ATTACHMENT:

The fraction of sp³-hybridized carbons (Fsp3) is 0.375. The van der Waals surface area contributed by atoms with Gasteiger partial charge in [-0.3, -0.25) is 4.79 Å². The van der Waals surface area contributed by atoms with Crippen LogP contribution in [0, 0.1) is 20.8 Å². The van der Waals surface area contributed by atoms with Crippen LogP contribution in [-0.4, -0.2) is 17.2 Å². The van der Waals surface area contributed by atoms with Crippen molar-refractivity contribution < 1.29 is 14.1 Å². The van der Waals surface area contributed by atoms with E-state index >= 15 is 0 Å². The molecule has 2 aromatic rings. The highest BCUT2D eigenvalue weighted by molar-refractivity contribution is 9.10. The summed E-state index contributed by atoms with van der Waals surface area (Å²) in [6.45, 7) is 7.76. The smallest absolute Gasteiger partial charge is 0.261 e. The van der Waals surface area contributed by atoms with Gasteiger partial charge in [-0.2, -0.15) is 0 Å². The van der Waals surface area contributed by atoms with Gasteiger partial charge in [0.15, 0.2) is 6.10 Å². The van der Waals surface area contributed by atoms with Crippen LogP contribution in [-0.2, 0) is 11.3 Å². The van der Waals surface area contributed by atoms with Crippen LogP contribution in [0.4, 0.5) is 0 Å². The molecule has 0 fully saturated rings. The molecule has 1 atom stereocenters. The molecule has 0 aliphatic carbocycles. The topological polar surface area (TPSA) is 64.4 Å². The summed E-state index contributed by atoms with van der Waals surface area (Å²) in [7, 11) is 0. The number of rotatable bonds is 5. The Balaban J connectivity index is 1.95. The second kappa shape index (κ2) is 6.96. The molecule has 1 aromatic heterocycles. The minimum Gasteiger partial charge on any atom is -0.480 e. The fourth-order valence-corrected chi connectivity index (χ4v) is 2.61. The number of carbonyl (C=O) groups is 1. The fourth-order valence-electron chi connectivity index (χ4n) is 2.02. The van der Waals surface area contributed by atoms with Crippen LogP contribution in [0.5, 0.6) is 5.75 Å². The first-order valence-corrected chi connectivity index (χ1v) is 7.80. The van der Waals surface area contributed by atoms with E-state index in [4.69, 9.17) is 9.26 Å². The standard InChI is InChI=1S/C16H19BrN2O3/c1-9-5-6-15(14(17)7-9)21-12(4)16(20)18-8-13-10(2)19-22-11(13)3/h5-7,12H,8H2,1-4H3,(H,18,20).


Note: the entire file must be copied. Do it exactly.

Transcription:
The fraction of sp³-hybridized carbons (Fsp3) is 0.375. The van der Waals surface area contributed by atoms with Gasteiger partial charge in [-0.3, -0.25) is 4.79 Å². The van der Waals surface area contributed by atoms with Crippen LogP contribution in [0, 0.1) is 20.8 Å². The van der Waals surface area contributed by atoms with Crippen LogP contribution in [-0.4, -0.2) is 17.2 Å². The van der Waals surface area contributed by atoms with Crippen molar-refractivity contribution < 1.29 is 14.1 Å². The van der Waals surface area contributed by atoms with E-state index >= 15 is 0 Å². The molecule has 2 aromatic rings. The highest BCUT2D eigenvalue weighted by molar-refractivity contribution is 9.10. The summed E-state index contributed by atoms with van der Waals surface area (Å²) in [6.45, 7) is 7.76. The smallest absolute Gasteiger partial charge is 0.261 e. The van der Waals surface area contributed by atoms with Gasteiger partial charge in [-0.2, -0.15) is 0 Å². The van der Waals surface area contributed by atoms with Gasteiger partial charge in [0.15, 0.2) is 6.10 Å². The van der Waals surface area contributed by atoms with Crippen LogP contribution in [-0.2, 0) is 11.3 Å². The van der Waals surface area contributed by atoms with Crippen LogP contribution in [0.4, 0.5) is 0 Å². The molecule has 0 fully saturated rings. The molecule has 1 atom stereocenters. The molecule has 0 aliphatic carbocycles. The topological polar surface area (TPSA) is 64.4 Å². The summed E-state index contributed by atoms with van der Waals surface area (Å²) in [7, 11) is 0. The number of rotatable bonds is 5. The Balaban J connectivity index is 1.95. The second kappa shape index (κ2) is 6.96. The molecule has 1 aromatic heterocycles. The minimum Gasteiger partial charge on any atom is -0.480 e. The fourth-order valence-corrected chi connectivity index (χ4v) is 2.61. The number of carbonyl (C=O) groups is 1. The fourth-order valence-electron chi connectivity index (χ4n) is 2.02. The van der Waals surface area contributed by atoms with Crippen LogP contribution in [0.5, 0.6) is 5.75 Å². The first-order valence-corrected chi connectivity index (χ1v) is 7.80. The van der Waals surface area contributed by atoms with E-state index in [4.69, 9.17) is 9.26 Å². The standard InChI is InChI=1S/C16H19BrN2O3/c1-9-5-6-15(14(17)7-9)21-12(4)16(20)18-8-13-10(2)19-22-11(13)3/h5-7,12H,8H2,1-4H3,(H,18,20).